Contents | May 2001
The Atlantic Monthly | May 2001
In This Issue
hen Jeffrey Tayler settled in Moscow, in 1993, he was optimistic about Russia's prospects for reform and prosperity. No longer. In this month's cover story ("Russia Is Finished") Tayler explains how centuries of political repression and other deeply rooted factors have created a culture of apathy and corruption that all but ensures Russia's descent into social chaos and strategic irrelevance. Tayler is the author of Siberian Dawn (1999) and Facing the Congo (2000). Articles he wrote for The Atlantic are included in Houghton Mifflin's Best American Travel Writing (2000).
The first edition of Peter Mark Roget's thesaurus, in 1852, marked the culmination of an epic lexicographical effort that may have permanently altered the course of the English language—perhaps for the worse. Simon Winchester ("Word Imperfect") makes a case for consigning Roget's project to the dustbin of history. Winchester has written more than a dozen books, most notably the best-selling The Professor and the Madman (1998). His next book, The Map That Changed the World, about the birth of modern geology, will be published in August.
The "greatest gambling mind in the world" may belong to a Minnesotan with an IQ of around 70. Jack El-Hai ("One Smart Bookie") sketches a profile of the bookmaker Max Weisberg, whose inability to tell right from wrong has, in effect, given him immunity from prosecution. El-Hai is working on a biography of the lobotomy pioneer and practitioner Walter J. Freeman.
You've seen it before. You'll see it again. Ian Frazier ("Techno-Thriller") offers a sneak preview of something that's coming soon to a theater near you. Frazier's last article for The Atlantic described the pleasures of sulking. He is at work on a book about Siberia.
Anthony Doerr ("The Hunter's Wife") lives in Boise, Idaho. His first book of short stories, The Shell Collector, will be published next year.
Some 15,000 items end up in Grand Central Terminal's Lost and Found each year. What happens to them? Richard Rubin investigates, in the inaugural installment of an occasional photo feature called Special Collections.
This past February, Avery Dulles, the scion of a great establishment family, became the first American theologian to be made a Roman Catholic cardinal. J. Bottum ("One Establishment Meets Another") reports from Rome. Also in Notes & Dispatches this month: Benjamin Ryder Howe, from San Salvador, on what happens when a country abandons its own currency and switches to the dollar; Bill Donahue, from Portland, Oregon, on intimate surveillance in the nation's highest-tech senior home; Peter Maass, from Mogadishu, on how Africa's Mad Max zone became the ultimate experiment in unfettered capitalism; and Carl M. Cannon, from Washington, D.C., on Presidents and baseball.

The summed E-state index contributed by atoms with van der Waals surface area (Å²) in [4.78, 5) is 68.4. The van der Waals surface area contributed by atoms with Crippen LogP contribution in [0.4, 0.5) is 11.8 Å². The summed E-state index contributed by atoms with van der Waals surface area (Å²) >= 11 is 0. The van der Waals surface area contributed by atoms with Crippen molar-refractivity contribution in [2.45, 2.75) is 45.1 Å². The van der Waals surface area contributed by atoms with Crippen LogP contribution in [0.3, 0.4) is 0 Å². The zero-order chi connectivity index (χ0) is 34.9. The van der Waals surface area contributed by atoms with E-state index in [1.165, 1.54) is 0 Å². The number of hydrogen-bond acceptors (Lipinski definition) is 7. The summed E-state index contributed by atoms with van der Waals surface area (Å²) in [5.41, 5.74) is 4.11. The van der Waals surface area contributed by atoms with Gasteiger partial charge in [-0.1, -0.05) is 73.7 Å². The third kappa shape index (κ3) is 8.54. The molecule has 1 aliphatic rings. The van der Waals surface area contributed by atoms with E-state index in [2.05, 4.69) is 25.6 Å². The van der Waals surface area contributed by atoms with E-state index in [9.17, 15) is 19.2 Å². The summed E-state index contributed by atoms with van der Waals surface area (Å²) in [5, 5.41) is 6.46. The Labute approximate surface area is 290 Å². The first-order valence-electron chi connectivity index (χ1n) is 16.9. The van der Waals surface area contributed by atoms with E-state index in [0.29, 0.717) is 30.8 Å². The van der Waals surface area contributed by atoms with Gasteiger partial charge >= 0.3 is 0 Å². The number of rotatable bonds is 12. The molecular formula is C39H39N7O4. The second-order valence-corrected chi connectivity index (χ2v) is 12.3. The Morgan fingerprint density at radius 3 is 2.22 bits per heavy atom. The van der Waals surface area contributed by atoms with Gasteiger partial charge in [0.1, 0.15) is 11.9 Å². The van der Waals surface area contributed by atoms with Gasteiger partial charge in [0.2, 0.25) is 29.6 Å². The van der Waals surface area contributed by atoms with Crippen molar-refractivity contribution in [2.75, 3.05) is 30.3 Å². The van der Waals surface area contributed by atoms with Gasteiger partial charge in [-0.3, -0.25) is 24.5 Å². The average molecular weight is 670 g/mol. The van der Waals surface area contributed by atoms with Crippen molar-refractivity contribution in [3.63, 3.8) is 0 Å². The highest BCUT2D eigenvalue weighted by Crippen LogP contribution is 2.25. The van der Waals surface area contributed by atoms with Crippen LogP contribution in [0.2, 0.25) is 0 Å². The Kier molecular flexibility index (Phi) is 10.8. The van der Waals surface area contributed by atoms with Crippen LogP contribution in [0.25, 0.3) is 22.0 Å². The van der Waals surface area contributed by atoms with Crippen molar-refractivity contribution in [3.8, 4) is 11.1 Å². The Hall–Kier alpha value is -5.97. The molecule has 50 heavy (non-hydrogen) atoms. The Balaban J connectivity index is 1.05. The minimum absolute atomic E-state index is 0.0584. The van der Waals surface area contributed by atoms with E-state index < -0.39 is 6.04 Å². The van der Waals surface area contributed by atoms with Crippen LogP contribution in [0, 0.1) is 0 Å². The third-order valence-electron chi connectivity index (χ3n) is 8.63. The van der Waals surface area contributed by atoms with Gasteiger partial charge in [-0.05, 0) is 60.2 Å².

The secret to hosting a successful dinner party lies not in what you serve your guests but in where you seat them. Mary Killen ("Putting Guests in Their Place") offers practical tips from the halls of high society. Killen, an advice columnist for The Spectator, in London, writes regularly for The Daily Telegraph and the British edition of House & Garden.
Though governed now by China, Hong Kong and Macau have managed to retain their cosmopolitan character—so concludes Jamie James ("Hong Kong and Macau Reflagged"). James's first novel, Andrew and Joey, will be published this winter.
On May 3 National Public Radio's All Things Considered will mark its thirtieth anniversary. Bill McKibben ("Everything You Need to Know") looks back on the show's three decades and on the formula behind its enduring appeal. McKibben is currently a fellow at the Center for the Study of Values in Public Life, at Harvard University. His most recent book is Long Distance: A Year of Living Strenuously (2000).
The Accidental Tourist, Saint Maybe, and Breathing Lessons helped to establish Anne Tyler's reputation as an astute and humane chronicler of the grief that often underlies the commonplace. Katharine Whittemore ("Ordinary People") considers Tyler's literary reputation and the disconcerting lightness of her new novel, Back When We Were Grownups. Whittemore is a senior editor at FamilyFun. Her writing has appeared in Smithsonian, Lingua Franca, and The American Prospect.
The caustic, anarchic wit of Auberon Waugh was one of the defining features that gave the British magazines The Spectator and Private Eye much of their zest during the 1970s and 1980s. Geoffrey Wheatcroft ("Bron and His 'Affec. Papa'") looks back on Waugh's career and on the influence that his complex relationship with his father, Evelyn, exerted on his life and writing. Wheatcroft is a frequent contributor to The Atlantic. His article on the decline of the BBC appeared in the March issue.
Something startling happened to Philip Roth when he reached his sixties: at an age at which most authors begin to decline, Roth began writing his best books. Jason Cowley ("The Nihilist") reviews Roth's new novel, The Dying Animal. Cowley is the literary editor of The New Statesman. His first novel, Unknown Pleasures, was published last June.
Copyright © 2001 by The Atlantic Monthly Group. All rights reserved.
The Atlantic Monthly; May 2001; In This Issue - 01.05; Volume 287, No. 5; page 8.